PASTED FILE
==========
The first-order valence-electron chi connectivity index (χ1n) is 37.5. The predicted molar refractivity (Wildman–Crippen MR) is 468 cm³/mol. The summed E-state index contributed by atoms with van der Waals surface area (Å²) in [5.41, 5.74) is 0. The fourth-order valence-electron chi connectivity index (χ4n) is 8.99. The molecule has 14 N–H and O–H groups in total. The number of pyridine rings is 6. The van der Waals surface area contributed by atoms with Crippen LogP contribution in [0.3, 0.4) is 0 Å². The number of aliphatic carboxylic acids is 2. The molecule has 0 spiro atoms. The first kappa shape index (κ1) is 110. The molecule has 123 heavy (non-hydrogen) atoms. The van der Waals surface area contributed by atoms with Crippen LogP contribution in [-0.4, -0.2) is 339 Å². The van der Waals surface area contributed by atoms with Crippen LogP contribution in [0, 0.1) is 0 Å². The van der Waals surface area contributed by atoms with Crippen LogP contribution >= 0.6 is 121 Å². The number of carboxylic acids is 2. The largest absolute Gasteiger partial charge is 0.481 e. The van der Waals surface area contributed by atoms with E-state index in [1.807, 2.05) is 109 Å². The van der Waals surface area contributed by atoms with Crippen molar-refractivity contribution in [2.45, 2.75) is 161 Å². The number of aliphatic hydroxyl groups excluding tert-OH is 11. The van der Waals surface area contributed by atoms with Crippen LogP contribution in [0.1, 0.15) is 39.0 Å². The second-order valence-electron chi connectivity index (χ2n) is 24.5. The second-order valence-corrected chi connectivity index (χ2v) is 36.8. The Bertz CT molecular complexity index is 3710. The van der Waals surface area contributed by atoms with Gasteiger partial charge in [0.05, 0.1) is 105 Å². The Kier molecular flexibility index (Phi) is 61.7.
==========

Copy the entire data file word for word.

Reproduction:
The first-order valence-electron chi connectivity index (χ1n) is 37.5. The predicted molar refractivity (Wildman–Crippen MR) is 468 cm³/mol. The summed E-state index contributed by atoms with van der Waals surface area (Å²) in [5.41, 5.74) is 0. The fourth-order valence-electron chi connectivity index (χ4n) is 8.99. The molecule has 14 N–H and O–H groups in total. The number of pyridine rings is 6. The van der Waals surface area contributed by atoms with Crippen LogP contribution in [0.3, 0.4) is 0 Å². The number of aliphatic carboxylic acids is 2. The molecule has 0 spiro atoms. The first kappa shape index (κ1) is 110. The molecule has 123 heavy (non-hydrogen) atoms. The van der Waals surface area contributed by atoms with Crippen LogP contribution in [-0.4, -0.2) is 339 Å². The van der Waals surface area contributed by atoms with Crippen LogP contribution in [0, 0.1) is 0 Å². The van der Waals surface area contributed by atoms with Crippen LogP contribution >= 0.6 is 121 Å². The number of carboxylic acids is 2. The largest absolute Gasteiger partial charge is 0.481 e. The van der Waals surface area contributed by atoms with E-state index in [1.807, 2.05) is 109 Å². The van der Waals surface area contributed by atoms with Crippen molar-refractivity contribution in [2.45, 2.75) is 161 Å². The number of aliphatic hydroxyl groups excluding tert-OH is 11. The van der Waals surface area contributed by atoms with Crippen LogP contribution in [0.1, 0.15) is 39.0 Å². The second-order valence-electron chi connectivity index (χ2n) is 24.5. The second-order valence-corrected chi connectivity index (χ2v) is 36.8. The Bertz CT molecular complexity index is 3710. The van der Waals surface area contributed by atoms with Gasteiger partial charge in [0.05, 0.1) is 105 Å². The Kier molecular flexibility index (Phi) is 61.7.